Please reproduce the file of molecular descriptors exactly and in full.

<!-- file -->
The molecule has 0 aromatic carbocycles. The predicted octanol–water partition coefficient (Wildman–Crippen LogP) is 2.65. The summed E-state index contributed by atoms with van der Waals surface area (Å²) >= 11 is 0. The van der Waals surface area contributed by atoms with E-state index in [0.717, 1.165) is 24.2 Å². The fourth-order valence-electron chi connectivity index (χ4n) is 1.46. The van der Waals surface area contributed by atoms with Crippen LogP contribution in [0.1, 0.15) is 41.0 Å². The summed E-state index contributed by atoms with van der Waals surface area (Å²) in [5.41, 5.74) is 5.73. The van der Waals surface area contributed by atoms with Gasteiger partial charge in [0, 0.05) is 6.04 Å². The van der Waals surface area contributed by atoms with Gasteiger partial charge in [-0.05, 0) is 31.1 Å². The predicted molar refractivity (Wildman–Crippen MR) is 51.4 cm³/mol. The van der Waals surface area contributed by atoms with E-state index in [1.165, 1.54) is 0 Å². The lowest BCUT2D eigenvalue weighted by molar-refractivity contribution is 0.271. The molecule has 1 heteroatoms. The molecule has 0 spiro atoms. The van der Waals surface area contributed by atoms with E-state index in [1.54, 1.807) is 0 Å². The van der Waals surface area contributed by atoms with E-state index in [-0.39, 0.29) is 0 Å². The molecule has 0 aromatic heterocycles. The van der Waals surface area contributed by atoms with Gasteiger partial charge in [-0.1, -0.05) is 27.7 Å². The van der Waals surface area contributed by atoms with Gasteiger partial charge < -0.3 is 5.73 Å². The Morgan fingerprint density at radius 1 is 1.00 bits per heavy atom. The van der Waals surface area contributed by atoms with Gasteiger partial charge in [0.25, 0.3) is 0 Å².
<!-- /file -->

The molecule has 0 aromatic carbocycles. The predicted octanol–water partition coefficient (Wildman–Crippen LogP) is 2.65. The summed E-state index contributed by atoms with van der Waals surface area (Å²) >= 11 is 0. The van der Waals surface area contributed by atoms with E-state index in [0.717, 1.165) is 24.2 Å². The fourth-order valence-electron chi connectivity index (χ4n) is 1.46. The van der Waals surface area contributed by atoms with Crippen LogP contribution in [0.1, 0.15) is 41.0 Å². The summed E-state index contributed by atoms with van der Waals surface area (Å²) in [5.41, 5.74) is 5.73. The van der Waals surface area contributed by atoms with Gasteiger partial charge in [0, 0.05) is 6.04 Å². The van der Waals surface area contributed by atoms with Gasteiger partial charge in [-0.05, 0) is 31.1 Å². The predicted molar refractivity (Wildman–Crippen MR) is 51.4 cm³/mol. The van der Waals surface area contributed by atoms with E-state index in [1.165, 1.54) is 0 Å². The lowest BCUT2D eigenvalue weighted by molar-refractivity contribution is 0.271. The molecule has 1 heteroatoms. The molecule has 0 spiro atoms. The van der Waals surface area contributed by atoms with E-state index in [1.54, 1.807) is 0 Å². The van der Waals surface area contributed by atoms with E-state index in [-0.39, 0.29) is 0 Å². The molecule has 0 aromatic heterocycles. The van der Waals surface area contributed by atoms with Gasteiger partial charge in [-0.1, -0.05) is 27.7 Å². The van der Waals surface area contributed by atoms with Gasteiger partial charge < -0.3 is 5.73 Å². The Morgan fingerprint density at radius 1 is 1.00 bits per heavy atom. The van der Waals surface area contributed by atoms with Gasteiger partial charge in [0.25, 0.3) is 0 Å².